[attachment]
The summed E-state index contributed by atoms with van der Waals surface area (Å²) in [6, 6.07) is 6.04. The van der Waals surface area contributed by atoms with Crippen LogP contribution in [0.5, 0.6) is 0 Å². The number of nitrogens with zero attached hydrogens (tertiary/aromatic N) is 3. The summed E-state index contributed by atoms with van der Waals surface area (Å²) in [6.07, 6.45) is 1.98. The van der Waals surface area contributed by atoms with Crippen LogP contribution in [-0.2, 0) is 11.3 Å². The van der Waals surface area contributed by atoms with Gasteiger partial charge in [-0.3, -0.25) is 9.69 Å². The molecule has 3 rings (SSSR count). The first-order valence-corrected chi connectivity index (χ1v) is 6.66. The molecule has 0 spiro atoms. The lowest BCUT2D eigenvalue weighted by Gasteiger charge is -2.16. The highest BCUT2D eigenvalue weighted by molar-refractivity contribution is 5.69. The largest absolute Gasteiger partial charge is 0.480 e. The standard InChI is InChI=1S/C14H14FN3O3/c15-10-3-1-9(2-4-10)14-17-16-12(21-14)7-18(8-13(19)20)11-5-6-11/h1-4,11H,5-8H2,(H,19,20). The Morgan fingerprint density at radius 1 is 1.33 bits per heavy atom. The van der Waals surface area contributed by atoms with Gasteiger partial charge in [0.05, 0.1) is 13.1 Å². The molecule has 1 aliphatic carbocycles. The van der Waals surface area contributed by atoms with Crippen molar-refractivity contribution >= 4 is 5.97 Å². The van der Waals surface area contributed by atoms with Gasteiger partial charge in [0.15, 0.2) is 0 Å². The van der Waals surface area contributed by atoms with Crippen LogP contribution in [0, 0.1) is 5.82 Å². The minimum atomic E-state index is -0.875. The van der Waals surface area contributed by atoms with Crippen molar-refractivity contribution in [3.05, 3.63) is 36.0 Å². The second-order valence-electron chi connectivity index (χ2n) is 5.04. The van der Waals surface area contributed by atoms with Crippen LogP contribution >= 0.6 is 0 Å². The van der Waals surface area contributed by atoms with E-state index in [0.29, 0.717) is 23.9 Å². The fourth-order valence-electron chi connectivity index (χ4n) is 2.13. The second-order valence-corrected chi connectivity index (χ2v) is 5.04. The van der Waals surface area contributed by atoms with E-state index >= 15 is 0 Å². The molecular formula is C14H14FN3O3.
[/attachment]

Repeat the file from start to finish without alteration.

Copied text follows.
The summed E-state index contributed by atoms with van der Waals surface area (Å²) in [6, 6.07) is 6.04. The van der Waals surface area contributed by atoms with Crippen LogP contribution in [0.5, 0.6) is 0 Å². The number of nitrogens with zero attached hydrogens (tertiary/aromatic N) is 3. The summed E-state index contributed by atoms with van der Waals surface area (Å²) in [6.07, 6.45) is 1.98. The van der Waals surface area contributed by atoms with Crippen LogP contribution in [-0.2, 0) is 11.3 Å². The van der Waals surface area contributed by atoms with Gasteiger partial charge in [-0.3, -0.25) is 9.69 Å². The molecule has 3 rings (SSSR count). The first-order valence-corrected chi connectivity index (χ1v) is 6.66. The molecule has 0 spiro atoms. The lowest BCUT2D eigenvalue weighted by Gasteiger charge is -2.16. The highest BCUT2D eigenvalue weighted by molar-refractivity contribution is 5.69. The largest absolute Gasteiger partial charge is 0.480 e. The standard InChI is InChI=1S/C14H14FN3O3/c15-10-3-1-9(2-4-10)14-17-16-12(21-14)7-18(8-13(19)20)11-5-6-11/h1-4,11H,5-8H2,(H,19,20). The Morgan fingerprint density at radius 1 is 1.33 bits per heavy atom. The van der Waals surface area contributed by atoms with Gasteiger partial charge in [0.05, 0.1) is 13.1 Å². The molecule has 1 aliphatic carbocycles. The van der Waals surface area contributed by atoms with Crippen molar-refractivity contribution >= 4 is 5.97 Å². The van der Waals surface area contributed by atoms with Gasteiger partial charge in [0.15, 0.2) is 0 Å². The van der Waals surface area contributed by atoms with Crippen LogP contribution in [0, 0.1) is 5.82 Å². The minimum atomic E-state index is -0.875. The van der Waals surface area contributed by atoms with Crippen molar-refractivity contribution in [3.05, 3.63) is 36.0 Å². The second-order valence-electron chi connectivity index (χ2n) is 5.04. The van der Waals surface area contributed by atoms with Crippen LogP contribution >= 0.6 is 0 Å². The van der Waals surface area contributed by atoms with E-state index in [0.29, 0.717) is 23.9 Å². The fourth-order valence-electron chi connectivity index (χ4n) is 2.13. The second-order valence-corrected chi connectivity index (χ2v) is 5.04. The van der Waals surface area contributed by atoms with E-state index >= 15 is 0 Å². The molecular formula is C14H14FN3O3.